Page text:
Dr. Karen Lawson  (320x240)
Dr. Karen Lawson

Our relationships with people, whether they are between friends, significant others or family, are an essential part of life. But some relationships may be toxic, and one Baylor College of Medicine expert discusses the importance of being able to end an unhealthy relationship.

“An unhealthy or ‘toxic’ relationship is considered a relationship that is not pleasurable and may bring more distress than enjoyment to a person. It also could be a relationship that may cause some level of regression or returning to a previous state of being that was not healthy,” said Dr. Karen Lawson, a clinical psychologist and assistant professor in the Menninger Department of Psychiatry and Behavioral Sciences at Baylor.

When someone is very negative, complains frequently and does not have a healthy or optimistic viewpoint of their life or the world, and brings your outlook down when you may otherwise be optimistic, is an example of an unhealthy relationship, Lawson said.  

Another example Lawson gave might be when you are in a friendship with someone who only wants to engage in inappropriate or dangerous activities.

Moving into the family domain, Lawson said an example of an unhealthy relationship can be when family members get together but certain discussions tend to come up that are not productive or enjoyable. You may feel obligated to participate in these family gatherings even though the interactions you are having are not positive.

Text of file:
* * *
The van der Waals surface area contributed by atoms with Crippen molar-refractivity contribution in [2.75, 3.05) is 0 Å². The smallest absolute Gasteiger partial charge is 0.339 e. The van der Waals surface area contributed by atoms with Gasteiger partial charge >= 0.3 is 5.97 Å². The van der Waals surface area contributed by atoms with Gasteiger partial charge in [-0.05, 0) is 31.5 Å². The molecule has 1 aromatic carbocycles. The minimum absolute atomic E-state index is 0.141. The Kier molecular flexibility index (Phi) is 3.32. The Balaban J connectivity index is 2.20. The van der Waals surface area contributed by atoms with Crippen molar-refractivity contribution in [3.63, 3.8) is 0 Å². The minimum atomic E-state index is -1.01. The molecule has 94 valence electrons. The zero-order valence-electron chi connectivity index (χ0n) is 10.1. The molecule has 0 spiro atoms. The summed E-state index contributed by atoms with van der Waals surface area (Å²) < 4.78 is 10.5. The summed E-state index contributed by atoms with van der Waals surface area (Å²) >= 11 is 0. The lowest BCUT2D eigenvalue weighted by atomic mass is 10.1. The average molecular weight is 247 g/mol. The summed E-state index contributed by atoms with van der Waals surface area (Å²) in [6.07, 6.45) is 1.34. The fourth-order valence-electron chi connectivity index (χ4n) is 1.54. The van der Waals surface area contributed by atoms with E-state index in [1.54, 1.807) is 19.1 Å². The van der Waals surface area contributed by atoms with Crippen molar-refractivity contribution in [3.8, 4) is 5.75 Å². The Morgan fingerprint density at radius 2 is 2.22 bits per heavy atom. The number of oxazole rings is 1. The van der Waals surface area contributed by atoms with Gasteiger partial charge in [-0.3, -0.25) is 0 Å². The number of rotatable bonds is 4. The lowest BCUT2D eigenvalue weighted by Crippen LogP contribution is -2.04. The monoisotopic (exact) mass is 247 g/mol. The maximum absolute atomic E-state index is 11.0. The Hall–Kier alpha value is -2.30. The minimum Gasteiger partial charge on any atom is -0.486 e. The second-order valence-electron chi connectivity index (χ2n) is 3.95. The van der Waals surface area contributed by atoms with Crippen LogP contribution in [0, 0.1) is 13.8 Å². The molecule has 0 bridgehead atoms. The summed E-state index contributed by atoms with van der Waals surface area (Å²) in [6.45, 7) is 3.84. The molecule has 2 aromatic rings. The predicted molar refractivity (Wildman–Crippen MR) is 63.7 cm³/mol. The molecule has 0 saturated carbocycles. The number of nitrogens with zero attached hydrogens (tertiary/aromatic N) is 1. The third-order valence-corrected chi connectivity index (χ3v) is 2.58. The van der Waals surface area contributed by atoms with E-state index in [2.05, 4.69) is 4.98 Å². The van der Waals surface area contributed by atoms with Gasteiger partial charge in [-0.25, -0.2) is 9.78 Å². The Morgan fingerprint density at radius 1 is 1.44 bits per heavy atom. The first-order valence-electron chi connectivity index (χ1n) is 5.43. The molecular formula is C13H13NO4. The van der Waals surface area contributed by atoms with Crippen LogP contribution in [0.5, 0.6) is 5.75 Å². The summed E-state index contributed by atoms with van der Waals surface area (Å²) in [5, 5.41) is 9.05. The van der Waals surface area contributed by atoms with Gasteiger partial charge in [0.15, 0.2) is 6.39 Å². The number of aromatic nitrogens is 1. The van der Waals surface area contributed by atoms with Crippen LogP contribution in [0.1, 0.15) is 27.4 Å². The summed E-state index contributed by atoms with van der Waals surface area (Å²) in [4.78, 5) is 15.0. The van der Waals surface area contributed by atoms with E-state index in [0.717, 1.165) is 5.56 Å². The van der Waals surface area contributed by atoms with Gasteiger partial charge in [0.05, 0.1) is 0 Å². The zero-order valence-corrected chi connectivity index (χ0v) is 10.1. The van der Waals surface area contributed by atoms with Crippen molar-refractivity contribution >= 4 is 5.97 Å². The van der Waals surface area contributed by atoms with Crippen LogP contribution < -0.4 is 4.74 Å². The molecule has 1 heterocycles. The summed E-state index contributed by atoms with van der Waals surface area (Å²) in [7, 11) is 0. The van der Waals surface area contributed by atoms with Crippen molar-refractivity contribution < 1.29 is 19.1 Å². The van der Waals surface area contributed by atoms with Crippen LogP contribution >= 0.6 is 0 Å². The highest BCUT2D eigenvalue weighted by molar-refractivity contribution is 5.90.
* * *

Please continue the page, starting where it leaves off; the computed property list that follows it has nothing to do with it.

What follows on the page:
To help end an unhealthy relationship, Lawson offered the following advice:

  • Generally the first step is to recognize that the relationship is unhealthy.
  • A good second step may be to try to understand why the relationship is not healthy and look at the dynamics of the relationship.
  • Then it is time to make some decisions about the relationship. This could mean attending fewer of the family gatherings or simply not continuing to make plans with someone who is unhealthy for you to be around.
  • You also can try to have an honest conversation with the person whom you feel is making the relationship unhealthy. This can be hard, but you will not know if the dynamics can be changed unless you try.
  • If the person is receptive to your feedback, you can then evaluate whether you still want to proceed with the relationship. However, if it is clear that the person is not going to change, then you may need to consider ending the relationship completely.

Lawson emphasized the importance of periodically evaluating whether your relationships are still positive and enjoyable. With our busy schedules, free time can be limited so it is essential that when we do spend time with someone, we really enjoy the time.  

“Relationships should for the most part be reciprocal, or balanced in terms of give and take. Feeling bad about ourselves or the time spent together with someone is a strong clue that the relationship is unhealthy,” Lawson said.